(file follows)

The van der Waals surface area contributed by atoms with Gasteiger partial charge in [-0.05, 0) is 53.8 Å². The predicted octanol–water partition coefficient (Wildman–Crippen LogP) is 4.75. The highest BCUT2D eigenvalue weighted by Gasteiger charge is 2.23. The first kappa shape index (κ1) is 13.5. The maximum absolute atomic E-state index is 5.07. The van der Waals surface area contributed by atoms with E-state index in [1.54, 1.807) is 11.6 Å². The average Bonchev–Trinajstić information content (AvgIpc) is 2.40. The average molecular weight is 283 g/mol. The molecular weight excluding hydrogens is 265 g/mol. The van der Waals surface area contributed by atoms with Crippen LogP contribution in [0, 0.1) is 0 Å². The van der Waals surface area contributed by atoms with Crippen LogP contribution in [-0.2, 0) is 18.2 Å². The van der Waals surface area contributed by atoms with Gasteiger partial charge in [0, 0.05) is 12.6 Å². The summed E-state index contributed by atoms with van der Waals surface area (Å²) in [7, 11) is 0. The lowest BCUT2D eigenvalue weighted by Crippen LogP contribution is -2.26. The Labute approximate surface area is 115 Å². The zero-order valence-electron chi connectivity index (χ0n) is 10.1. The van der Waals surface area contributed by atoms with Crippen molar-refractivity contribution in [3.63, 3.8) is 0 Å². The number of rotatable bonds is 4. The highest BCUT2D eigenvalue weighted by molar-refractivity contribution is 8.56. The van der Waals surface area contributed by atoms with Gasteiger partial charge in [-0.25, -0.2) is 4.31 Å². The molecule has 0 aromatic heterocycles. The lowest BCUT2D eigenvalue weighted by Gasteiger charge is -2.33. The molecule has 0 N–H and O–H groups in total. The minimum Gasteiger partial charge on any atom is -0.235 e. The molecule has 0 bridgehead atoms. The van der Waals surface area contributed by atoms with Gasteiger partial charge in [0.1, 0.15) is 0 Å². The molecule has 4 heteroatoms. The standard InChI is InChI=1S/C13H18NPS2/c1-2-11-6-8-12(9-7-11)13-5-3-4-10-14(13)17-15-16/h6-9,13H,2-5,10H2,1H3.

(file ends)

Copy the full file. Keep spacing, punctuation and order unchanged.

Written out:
The van der Waals surface area contributed by atoms with Gasteiger partial charge in [-0.05, 0) is 53.8 Å². The predicted octanol–water partition coefficient (Wildman–Crippen LogP) is 4.75. The highest BCUT2D eigenvalue weighted by Gasteiger charge is 2.23. The first kappa shape index (κ1) is 13.5. The maximum absolute atomic E-state index is 5.07. The van der Waals surface area contributed by atoms with E-state index in [1.54, 1.807) is 11.6 Å². The average Bonchev–Trinajstić information content (AvgIpc) is 2.40. The average molecular weight is 283 g/mol. The molecular weight excluding hydrogens is 265 g/mol. The van der Waals surface area contributed by atoms with Crippen LogP contribution in [0, 0.1) is 0 Å². The van der Waals surface area contributed by atoms with Crippen LogP contribution in [-0.2, 0) is 18.2 Å². The van der Waals surface area contributed by atoms with Gasteiger partial charge in [0, 0.05) is 12.6 Å². The summed E-state index contributed by atoms with van der Waals surface area (Å²) in [7, 11) is 0. The lowest BCUT2D eigenvalue weighted by Crippen LogP contribution is -2.26. The Labute approximate surface area is 115 Å². The zero-order valence-electron chi connectivity index (χ0n) is 10.1. The van der Waals surface area contributed by atoms with Crippen molar-refractivity contribution in [3.63, 3.8) is 0 Å². The number of rotatable bonds is 4. The highest BCUT2D eigenvalue weighted by molar-refractivity contribution is 8.56. The van der Waals surface area contributed by atoms with Gasteiger partial charge in [-0.25, -0.2) is 4.31 Å². The molecule has 0 aromatic heterocycles. The lowest BCUT2D eigenvalue weighted by Gasteiger charge is -2.33. The molecule has 0 N–H and O–H groups in total. The minimum Gasteiger partial charge on any atom is -0.235 e. The molecule has 0 bridgehead atoms. The van der Waals surface area contributed by atoms with Gasteiger partial charge in [0.1, 0.15) is 0 Å². The molecule has 4 heteroatoms. The standard InChI is InChI=1S/C13H18NPS2/c1-2-11-6-8-12(9-7-11)13-5-3-4-10-14(13)17-15-16/h6-9,13H,2-5,10H2,1H3.